Short answer question on the American Civil War: Explain the 'total war' policy of General Ulysses S. Grant. Do you approve of this policy?

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General Ulysses S. Grant was of the Union Army in the Civil War. He had a policy knows as the 'total war' policy. He believed that when you have an enemy, you aren't only fighting against its army, but you are fighting against its society. He thought that killing the enemy's army isn't enough in a war. One should destroy all buildings and shops and plantations (for the Southern states). He wanted to destroy all the means by which the enemy could make war. This included factories making weapons and clothes, shops and plantations where required provisions such as food can be found. In other words, he wanted to destroy the enemy's economy. He basically wanted to destroy the morale of the enemy to fight. And he didn't care how many soldiers it took to destroy the enemy. All he wanted was to win, regardless of how many soldiers or people died.

And this war policy of his was used in the Civil War under his command by the Union War. In one of the battles of the Civil War, the Battle of Shiloh, 13000 Union and 11000 Confederate soldiers perished on the battlefield.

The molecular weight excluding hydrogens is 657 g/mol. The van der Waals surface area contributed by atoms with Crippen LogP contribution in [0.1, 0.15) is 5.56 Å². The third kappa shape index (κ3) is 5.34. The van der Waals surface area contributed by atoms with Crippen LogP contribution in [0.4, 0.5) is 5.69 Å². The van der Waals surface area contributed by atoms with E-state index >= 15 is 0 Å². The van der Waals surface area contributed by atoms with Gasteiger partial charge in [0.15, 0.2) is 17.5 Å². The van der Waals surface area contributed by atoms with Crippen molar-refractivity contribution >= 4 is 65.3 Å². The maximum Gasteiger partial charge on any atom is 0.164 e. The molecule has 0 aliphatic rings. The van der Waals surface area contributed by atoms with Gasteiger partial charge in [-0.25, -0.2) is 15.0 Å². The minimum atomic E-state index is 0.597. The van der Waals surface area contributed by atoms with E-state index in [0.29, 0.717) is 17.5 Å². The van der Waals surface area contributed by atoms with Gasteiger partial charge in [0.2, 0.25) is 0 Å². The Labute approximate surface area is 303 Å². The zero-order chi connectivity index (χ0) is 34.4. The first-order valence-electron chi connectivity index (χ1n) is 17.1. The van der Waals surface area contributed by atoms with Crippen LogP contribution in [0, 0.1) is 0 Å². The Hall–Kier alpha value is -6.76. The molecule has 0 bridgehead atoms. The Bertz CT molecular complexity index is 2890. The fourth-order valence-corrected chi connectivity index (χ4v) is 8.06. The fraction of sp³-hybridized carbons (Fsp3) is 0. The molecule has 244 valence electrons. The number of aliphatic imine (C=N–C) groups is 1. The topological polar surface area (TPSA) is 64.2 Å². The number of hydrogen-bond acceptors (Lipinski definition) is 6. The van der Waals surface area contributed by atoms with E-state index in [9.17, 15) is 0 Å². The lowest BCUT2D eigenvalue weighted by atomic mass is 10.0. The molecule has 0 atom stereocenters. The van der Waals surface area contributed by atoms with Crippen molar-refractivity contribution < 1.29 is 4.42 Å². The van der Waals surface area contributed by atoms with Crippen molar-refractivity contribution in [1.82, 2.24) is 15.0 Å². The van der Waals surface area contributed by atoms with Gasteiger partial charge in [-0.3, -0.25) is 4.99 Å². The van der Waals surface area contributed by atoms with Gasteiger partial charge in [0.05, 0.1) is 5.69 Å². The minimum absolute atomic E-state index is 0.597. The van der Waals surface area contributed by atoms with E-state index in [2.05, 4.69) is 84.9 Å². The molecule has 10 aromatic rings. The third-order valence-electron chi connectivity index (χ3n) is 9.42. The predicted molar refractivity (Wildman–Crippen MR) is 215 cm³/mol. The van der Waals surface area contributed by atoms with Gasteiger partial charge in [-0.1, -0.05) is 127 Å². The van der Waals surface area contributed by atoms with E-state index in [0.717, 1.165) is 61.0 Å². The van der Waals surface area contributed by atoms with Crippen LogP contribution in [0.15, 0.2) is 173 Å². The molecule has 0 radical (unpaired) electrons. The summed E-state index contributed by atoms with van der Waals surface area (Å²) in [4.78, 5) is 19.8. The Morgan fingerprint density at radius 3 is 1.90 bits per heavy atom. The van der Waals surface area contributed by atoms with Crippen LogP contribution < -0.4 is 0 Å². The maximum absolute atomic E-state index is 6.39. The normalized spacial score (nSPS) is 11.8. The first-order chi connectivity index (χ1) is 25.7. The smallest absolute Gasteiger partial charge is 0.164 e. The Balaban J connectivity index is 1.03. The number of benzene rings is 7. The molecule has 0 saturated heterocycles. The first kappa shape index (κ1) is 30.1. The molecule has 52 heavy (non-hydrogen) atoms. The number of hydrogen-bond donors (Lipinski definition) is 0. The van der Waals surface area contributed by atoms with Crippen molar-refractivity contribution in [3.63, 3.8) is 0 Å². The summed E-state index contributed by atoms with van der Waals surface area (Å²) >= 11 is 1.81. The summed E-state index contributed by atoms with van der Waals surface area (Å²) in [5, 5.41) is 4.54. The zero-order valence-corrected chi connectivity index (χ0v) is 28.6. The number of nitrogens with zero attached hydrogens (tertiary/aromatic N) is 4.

This war policy had a disastrous effect on the South. Cities in the South were in ruins. Everything that had a military or economic value was destroyed. This included railroad tracks, crops, businesses, and homes. The most badly destroyed cities were Georgia and Richmond. Structures of wood were burnt, and buildings of stone and brick were 'cannon balled.' The south's economy was completely ruined. And since many of the men in the South died in combat, it became more difficult for the South to handle the reconstruction of the cities. Now the future of the South depended on the Union (the Northern States),